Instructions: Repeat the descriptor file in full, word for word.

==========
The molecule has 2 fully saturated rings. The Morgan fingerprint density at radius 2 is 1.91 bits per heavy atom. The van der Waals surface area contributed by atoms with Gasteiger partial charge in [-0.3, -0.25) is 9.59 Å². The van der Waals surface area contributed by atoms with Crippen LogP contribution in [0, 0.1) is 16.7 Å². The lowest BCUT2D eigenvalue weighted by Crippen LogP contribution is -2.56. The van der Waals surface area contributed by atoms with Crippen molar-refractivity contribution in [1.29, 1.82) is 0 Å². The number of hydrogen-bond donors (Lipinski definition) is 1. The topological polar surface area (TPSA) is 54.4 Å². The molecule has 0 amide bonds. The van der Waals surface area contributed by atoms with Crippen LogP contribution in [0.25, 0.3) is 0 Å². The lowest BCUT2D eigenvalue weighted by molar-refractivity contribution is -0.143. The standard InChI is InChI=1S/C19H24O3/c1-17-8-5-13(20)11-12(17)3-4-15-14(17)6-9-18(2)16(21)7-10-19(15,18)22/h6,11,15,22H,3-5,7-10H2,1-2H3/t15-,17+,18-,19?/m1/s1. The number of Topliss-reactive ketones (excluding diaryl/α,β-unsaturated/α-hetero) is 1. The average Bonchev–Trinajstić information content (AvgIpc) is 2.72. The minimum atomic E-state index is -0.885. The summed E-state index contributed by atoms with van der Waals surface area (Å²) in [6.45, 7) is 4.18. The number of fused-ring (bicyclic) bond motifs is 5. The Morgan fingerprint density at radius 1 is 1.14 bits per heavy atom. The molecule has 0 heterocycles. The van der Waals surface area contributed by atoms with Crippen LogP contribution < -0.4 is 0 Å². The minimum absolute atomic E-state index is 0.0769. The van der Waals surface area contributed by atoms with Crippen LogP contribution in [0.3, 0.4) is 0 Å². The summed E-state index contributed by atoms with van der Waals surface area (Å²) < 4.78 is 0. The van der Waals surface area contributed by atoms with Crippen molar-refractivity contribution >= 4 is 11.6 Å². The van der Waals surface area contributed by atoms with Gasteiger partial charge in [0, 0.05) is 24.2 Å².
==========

The molecule has 2 fully saturated rings. The Morgan fingerprint density at radius 2 is 1.91 bits per heavy atom. The van der Waals surface area contributed by atoms with Gasteiger partial charge in [-0.3, -0.25) is 9.59 Å². The van der Waals surface area contributed by atoms with Crippen LogP contribution in [0, 0.1) is 16.7 Å². The lowest BCUT2D eigenvalue weighted by Crippen LogP contribution is -2.56. The van der Waals surface area contributed by atoms with Crippen molar-refractivity contribution in [1.29, 1.82) is 0 Å². The number of hydrogen-bond donors (Lipinski definition) is 1. The topological polar surface area (TPSA) is 54.4 Å². The molecule has 0 amide bonds. The van der Waals surface area contributed by atoms with Crippen LogP contribution in [0.25, 0.3) is 0 Å². The lowest BCUT2D eigenvalue weighted by molar-refractivity contribution is -0.143. The standard InChI is InChI=1S/C19H24O3/c1-17-8-5-13(20)11-12(17)3-4-15-14(17)6-9-18(2)16(21)7-10-19(15,18)22/h6,11,15,22H,3-5,7-10H2,1-2H3/t15-,17+,18-,19?/m1/s1. The number of Topliss-reactive ketones (excluding diaryl/α,β-unsaturated/α-hetero) is 1. The average Bonchev–Trinajstić information content (AvgIpc) is 2.72. The minimum atomic E-state index is -0.885. The summed E-state index contributed by atoms with van der Waals surface area (Å²) in [6.45, 7) is 4.18. The number of fused-ring (bicyclic) bond motifs is 5. The Morgan fingerprint density at radius 1 is 1.14 bits per heavy atom. The molecule has 0 heterocycles. The van der Waals surface area contributed by atoms with Crippen LogP contribution < -0.4 is 0 Å². The minimum absolute atomic E-state index is 0.0769. The van der Waals surface area contributed by atoms with Crippen LogP contribution in [0.3, 0.4) is 0 Å². The summed E-state index contributed by atoms with van der Waals surface area (Å²) < 4.78 is 0. The van der Waals surface area contributed by atoms with Crippen molar-refractivity contribution >= 4 is 11.6 Å². The van der Waals surface area contributed by atoms with Gasteiger partial charge in [0, 0.05) is 24.2 Å².